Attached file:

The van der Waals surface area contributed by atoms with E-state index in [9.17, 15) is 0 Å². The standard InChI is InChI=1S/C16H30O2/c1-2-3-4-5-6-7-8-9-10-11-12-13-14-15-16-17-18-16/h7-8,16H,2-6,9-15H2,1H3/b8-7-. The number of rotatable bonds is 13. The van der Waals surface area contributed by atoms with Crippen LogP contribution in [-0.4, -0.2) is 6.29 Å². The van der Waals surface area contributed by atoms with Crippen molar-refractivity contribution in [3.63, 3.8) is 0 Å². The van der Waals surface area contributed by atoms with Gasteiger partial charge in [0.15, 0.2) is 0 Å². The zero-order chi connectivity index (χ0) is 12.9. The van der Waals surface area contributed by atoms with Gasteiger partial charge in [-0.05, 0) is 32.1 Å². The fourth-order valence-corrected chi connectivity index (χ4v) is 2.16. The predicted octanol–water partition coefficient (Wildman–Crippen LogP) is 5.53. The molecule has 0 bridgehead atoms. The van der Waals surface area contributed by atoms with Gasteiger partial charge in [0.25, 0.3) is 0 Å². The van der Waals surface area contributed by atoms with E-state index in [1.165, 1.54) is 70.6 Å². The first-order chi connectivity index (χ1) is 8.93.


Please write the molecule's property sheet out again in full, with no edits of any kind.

The van der Waals surface area contributed by atoms with E-state index in [9.17, 15) is 0 Å². The standard InChI is InChI=1S/C16H30O2/c1-2-3-4-5-6-7-8-9-10-11-12-13-14-15-16-17-18-16/h7-8,16H,2-6,9-15H2,1H3/b8-7-. The number of rotatable bonds is 13. The van der Waals surface area contributed by atoms with Crippen LogP contribution in [-0.4, -0.2) is 6.29 Å². The van der Waals surface area contributed by atoms with Crippen molar-refractivity contribution in [3.63, 3.8) is 0 Å². The van der Waals surface area contributed by atoms with Gasteiger partial charge in [0.15, 0.2) is 0 Å². The zero-order chi connectivity index (χ0) is 12.9. The van der Waals surface area contributed by atoms with Gasteiger partial charge in [-0.05, 0) is 32.1 Å². The fourth-order valence-corrected chi connectivity index (χ4v) is 2.16. The predicted octanol–water partition coefficient (Wildman–Crippen LogP) is 5.53. The molecule has 0 bridgehead atoms. The van der Waals surface area contributed by atoms with Gasteiger partial charge in [0.25, 0.3) is 0 Å². The van der Waals surface area contributed by atoms with E-state index in [1.165, 1.54) is 70.6 Å². The first-order chi connectivity index (χ1) is 8.93.